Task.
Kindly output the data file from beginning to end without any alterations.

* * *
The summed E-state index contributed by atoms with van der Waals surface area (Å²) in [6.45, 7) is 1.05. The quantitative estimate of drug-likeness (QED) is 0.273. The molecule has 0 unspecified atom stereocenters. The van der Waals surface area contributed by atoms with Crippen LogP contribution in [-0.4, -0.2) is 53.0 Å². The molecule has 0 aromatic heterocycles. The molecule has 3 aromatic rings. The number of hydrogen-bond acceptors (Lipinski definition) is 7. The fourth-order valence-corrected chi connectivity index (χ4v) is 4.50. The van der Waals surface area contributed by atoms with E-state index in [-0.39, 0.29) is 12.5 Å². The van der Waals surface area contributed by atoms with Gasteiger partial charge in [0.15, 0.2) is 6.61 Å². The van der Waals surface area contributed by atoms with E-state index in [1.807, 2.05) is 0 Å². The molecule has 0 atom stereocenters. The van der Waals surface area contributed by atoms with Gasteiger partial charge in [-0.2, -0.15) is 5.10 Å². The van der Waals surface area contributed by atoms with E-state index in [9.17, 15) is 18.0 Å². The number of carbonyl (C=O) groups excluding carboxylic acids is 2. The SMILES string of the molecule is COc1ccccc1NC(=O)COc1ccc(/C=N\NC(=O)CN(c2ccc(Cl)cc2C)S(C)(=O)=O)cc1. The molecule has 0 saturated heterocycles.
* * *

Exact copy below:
The summed E-state index contributed by atoms with van der Waals surface area (Å²) in [6.45, 7) is 1.05. The quantitative estimate of drug-likeness (QED) is 0.273. The molecule has 0 unspecified atom stereocenters. The van der Waals surface area contributed by atoms with Crippen LogP contribution in [-0.4, -0.2) is 53.0 Å². The molecule has 0 aromatic heterocycles. The molecule has 3 aromatic rings. The number of hydrogen-bond acceptors (Lipinski definition) is 7. The fourth-order valence-corrected chi connectivity index (χ4v) is 4.50. The van der Waals surface area contributed by atoms with E-state index in [-0.39, 0.29) is 12.5 Å². The van der Waals surface area contributed by atoms with Gasteiger partial charge in [0.15, 0.2) is 6.61 Å². The van der Waals surface area contributed by atoms with E-state index in [1.807, 2.05) is 0 Å². The molecule has 0 atom stereocenters. The van der Waals surface area contributed by atoms with Gasteiger partial charge in [-0.2, -0.15) is 5.10 Å². The van der Waals surface area contributed by atoms with E-state index in [9.17, 15) is 18.0 Å². The number of carbonyl (C=O) groups excluding carboxylic acids is 2. The SMILES string of the molecule is COc1ccccc1NC(=O)COc1ccc(/C=N\NC(=O)CN(c2ccc(Cl)cc2C)S(C)(=O)=O)cc1. The molecule has 0 saturated heterocycles.